When Mayor Andy Steingold first took office in 2006, the city of Safety Harbor was somewhat in disarray.
Scandals plagued the commission and the chamber of commerce; many roads and civic facilities were in need of repair; and there wasn’t a strong bond between the government and the community.
But Steingold didn’t view the situation he inherited as a burden; in fact, he welcomed adversity.
“I had always been challenged,” he said. “Nothing was ever easy.”
“But I believe public service is a privilege. It’s great to be able to give back to the community.”
As he prepares to depart his position on Monday due to his decision to run for circuit court judge last summer, Steingold sat down with Safety Harbor Patch to discuss his legacy in the city and his plans for the future.
From big city attorney to small town mayor
Born and raised in Florida, Steingold earned a degree in psychology from USF before graduating from Cumberland Law School in 1987.
After working for several firms as well as the state attorney’s office in Tampa, he married his wife, Maryanne, in 1999 and moved to Safety Harbor a year later.
“My wife and half her family lived here,” he said. “When she got pregnant with our first daughter, we knew it was time to move here from Tampa.”
Steingold quickly got involved with local politics, serving on the board of directors of the old museum before being elected to the city commission in 2005.
When then-mayor Pam Corbino stepped down in the wake of allegations of impropriety and his fellow commissioners recommended he take the position, he knew he had a big decision to make.
“I wasn’t planning on running when I came to Safety Harbor,” he said. “But after talking it over with my wife, we decided it was something we should do.”
Steingold would go on to be reelected three more times over the past seven years, most recently in March of 2007.
Overcoming adversity while including the community
Stepping into the role of leader of Safety Harbor wasn't easy for Steingold.
He had to crack what he referred to as a “good old gal” network of decision makers who meddled in every civic issue while at the same time excluding the public from the political process.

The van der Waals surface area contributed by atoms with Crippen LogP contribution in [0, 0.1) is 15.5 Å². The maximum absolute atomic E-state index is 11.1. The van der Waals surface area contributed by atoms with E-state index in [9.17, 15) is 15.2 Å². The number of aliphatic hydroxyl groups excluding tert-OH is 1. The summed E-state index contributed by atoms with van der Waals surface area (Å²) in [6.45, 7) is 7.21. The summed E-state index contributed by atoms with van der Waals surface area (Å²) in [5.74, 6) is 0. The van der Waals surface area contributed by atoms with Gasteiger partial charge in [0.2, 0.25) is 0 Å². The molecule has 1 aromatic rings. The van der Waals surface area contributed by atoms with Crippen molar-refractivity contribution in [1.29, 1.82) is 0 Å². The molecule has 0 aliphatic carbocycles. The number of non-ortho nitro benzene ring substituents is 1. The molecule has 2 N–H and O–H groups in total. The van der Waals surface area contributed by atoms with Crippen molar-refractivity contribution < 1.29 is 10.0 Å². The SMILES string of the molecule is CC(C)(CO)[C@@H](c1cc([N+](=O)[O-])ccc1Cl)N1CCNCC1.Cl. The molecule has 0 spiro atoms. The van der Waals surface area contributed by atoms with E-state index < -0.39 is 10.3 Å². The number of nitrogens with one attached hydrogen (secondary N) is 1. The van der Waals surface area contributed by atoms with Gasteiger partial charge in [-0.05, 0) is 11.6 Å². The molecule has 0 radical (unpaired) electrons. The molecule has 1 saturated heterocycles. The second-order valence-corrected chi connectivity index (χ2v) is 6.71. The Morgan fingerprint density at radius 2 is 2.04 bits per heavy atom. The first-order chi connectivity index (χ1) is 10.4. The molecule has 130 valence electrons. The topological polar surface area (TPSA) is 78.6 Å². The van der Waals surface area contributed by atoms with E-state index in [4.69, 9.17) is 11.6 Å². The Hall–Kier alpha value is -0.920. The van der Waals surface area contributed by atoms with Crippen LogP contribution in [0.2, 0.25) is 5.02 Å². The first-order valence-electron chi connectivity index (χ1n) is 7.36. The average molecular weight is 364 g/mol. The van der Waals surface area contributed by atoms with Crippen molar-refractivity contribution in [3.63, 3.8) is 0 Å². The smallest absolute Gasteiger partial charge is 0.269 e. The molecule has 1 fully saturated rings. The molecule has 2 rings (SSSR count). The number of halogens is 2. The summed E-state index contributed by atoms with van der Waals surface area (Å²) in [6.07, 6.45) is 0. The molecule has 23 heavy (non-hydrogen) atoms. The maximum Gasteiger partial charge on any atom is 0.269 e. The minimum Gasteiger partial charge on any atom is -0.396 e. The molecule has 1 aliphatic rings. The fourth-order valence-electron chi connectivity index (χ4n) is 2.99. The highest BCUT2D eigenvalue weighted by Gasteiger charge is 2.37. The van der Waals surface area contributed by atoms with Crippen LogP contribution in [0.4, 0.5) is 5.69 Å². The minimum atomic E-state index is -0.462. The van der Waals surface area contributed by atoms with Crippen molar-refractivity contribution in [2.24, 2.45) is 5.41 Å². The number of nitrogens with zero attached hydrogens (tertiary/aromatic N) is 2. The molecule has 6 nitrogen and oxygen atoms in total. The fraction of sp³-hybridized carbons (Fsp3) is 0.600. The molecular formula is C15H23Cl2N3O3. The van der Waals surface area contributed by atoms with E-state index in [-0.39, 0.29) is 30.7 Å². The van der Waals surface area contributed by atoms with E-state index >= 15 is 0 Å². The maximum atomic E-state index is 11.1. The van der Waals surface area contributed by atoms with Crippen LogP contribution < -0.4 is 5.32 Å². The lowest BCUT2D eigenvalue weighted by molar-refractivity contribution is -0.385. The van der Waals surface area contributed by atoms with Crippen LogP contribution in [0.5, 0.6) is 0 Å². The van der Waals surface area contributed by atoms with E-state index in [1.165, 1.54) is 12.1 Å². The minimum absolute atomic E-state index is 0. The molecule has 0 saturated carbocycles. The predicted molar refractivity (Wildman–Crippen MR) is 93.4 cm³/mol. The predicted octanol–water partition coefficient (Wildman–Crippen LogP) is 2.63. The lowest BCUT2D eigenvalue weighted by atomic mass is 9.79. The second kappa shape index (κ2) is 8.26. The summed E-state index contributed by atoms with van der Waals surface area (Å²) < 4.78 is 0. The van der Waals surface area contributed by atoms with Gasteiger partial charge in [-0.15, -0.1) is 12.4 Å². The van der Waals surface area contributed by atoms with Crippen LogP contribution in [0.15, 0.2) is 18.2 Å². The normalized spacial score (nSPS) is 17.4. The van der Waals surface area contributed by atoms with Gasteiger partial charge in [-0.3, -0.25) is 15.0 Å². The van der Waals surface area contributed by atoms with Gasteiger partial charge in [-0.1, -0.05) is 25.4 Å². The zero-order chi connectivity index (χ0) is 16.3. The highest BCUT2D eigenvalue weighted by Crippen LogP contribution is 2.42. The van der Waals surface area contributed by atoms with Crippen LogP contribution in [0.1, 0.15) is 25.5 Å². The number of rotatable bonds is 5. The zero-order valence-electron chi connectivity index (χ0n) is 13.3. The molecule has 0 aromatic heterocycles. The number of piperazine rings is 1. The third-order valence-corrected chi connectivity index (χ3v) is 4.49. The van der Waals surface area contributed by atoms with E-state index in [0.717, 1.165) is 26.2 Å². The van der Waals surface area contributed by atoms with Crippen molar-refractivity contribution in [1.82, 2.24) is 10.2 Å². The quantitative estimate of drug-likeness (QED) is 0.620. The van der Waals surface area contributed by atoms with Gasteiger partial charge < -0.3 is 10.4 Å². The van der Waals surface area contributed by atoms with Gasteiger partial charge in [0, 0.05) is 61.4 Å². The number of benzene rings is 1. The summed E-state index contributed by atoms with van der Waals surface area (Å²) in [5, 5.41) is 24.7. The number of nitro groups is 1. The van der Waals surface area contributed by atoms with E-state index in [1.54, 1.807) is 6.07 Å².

But Steingold was undaunted, and he was determined to improve the relationship between the government and the community.
“Right off the bat, a lot of the commissioners said ‘this will be business as usual’. But I didn’t get elected just to ‘go along to get along’.”
“I wanted to be very inclusive, not be part of that ‘good old gal’ network,” he said. "I believed in educating the public and being more inclusive so people feel part of the process, not excluded."
“I wanted to crack that network open and make everything open to everybody.”
Slowly, thanks to a lot of hard work and some head-butting with citizens and other commissioners, things began to change.
"There was a bad element there, but we forced it out," he stated.
The legacy of Mayor Steingold
From the outset Steingold was determined to rectify all the issues that had been neglected by the previous regime.
He either initiated or approved a number of changes in the city, including adding a traffic light at Briar Creek Boulevard, renaming Martin Luther King, Jr. Street and paving all the roads in town.
“When I got elected, these things were not politically attractive issues, so they had been swept under the carpet,” he said. “I began to address the gaps that had never been addressed.”
Steingold also made beautification a top priority; pushed for the grand tree ordinance; brought recycling in house; and oversaw the expansion of the library, the purchase of the new waterfront park property and the redesign of the Museum and Cultural Center, among other accomplishments.
“I didn't do everything I set out to do, but I think the city is a better place to live and work now.”
The end of the line?
The decision to run for Pinellas-Pasco circuit court judge in July, which meant relinquishing his position as mayor, wasn’t an easy one, according to Steingold.
But as difficult as it was, it was a choice he believed he had to make.
“My thought process was always…to create my own restrictions, to let somebody new serve.”
Steingold admitted he’s not sure what the future has in store for him, but it’s not like he doesn’t have enough things to keep him busy.
“I’m a husband, a dad, a coach, an attorney. I’ve got lots of activities going on. There’s no lull in my time,” he said.
Still, the love of public service plus the success he enjoyed helping reshape the city leaves him open to the possibility of a return to city government.
“I would anticipate in the future I will be running for public office again," he admitted. "I enjoy it, I enjoy the process of running and I really enjoy the privilege of public service."
Besides, he still feels he's got more to give to his community.
"I always thought when you run out of ideas, it's time to go," he said. "I've still got more ideas for the city of Safety Harbor."
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